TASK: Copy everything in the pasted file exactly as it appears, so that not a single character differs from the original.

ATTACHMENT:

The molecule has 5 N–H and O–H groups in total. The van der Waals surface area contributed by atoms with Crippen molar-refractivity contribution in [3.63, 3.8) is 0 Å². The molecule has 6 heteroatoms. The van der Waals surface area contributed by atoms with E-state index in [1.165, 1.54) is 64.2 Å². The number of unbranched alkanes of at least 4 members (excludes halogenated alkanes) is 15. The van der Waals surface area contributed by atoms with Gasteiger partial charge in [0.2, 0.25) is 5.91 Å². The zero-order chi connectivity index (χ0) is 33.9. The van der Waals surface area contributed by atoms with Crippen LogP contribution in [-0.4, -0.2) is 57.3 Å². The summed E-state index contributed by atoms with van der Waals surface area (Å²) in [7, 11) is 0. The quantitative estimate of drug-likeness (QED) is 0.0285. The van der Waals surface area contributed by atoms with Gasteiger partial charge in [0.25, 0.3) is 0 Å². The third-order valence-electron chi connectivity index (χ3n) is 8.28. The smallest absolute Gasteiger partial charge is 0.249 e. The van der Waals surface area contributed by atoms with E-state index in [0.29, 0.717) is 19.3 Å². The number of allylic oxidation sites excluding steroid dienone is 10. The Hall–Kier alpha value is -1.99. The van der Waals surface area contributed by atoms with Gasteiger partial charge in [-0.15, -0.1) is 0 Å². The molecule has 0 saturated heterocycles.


The molecule has 5 N–H and O–H groups in total. The van der Waals surface area contributed by atoms with Crippen molar-refractivity contribution in [3.63, 3.8) is 0 Å². The molecule has 6 heteroatoms. The van der Waals surface area contributed by atoms with E-state index in [1.165, 1.54) is 64.2 Å². The number of unbranched alkanes of at least 4 members (excludes halogenated alkanes) is 15. The van der Waals surface area contributed by atoms with Gasteiger partial charge in [0.2, 0.25) is 5.91 Å². The zero-order chi connectivity index (χ0) is 33.9. The van der Waals surface area contributed by atoms with Crippen LogP contribution in [-0.4, -0.2) is 57.3 Å². The summed E-state index contributed by atoms with van der Waals surface area (Å²) in [7, 11) is 0. The quantitative estimate of drug-likeness (QED) is 0.0285. The van der Waals surface area contributed by atoms with Gasteiger partial charge in [0.25, 0.3) is 0 Å². The third-order valence-electron chi connectivity index (χ3n) is 8.28. The smallest absolute Gasteiger partial charge is 0.249 e. The van der Waals surface area contributed by atoms with E-state index in [0.29, 0.717) is 19.3 Å². The number of allylic oxidation sites excluding steroid dienone is 10. The Hall–Kier alpha value is -1.99. The van der Waals surface area contributed by atoms with Gasteiger partial charge in [-0.15, -0.1) is 0 Å². The molecule has 0 saturated heterocycles.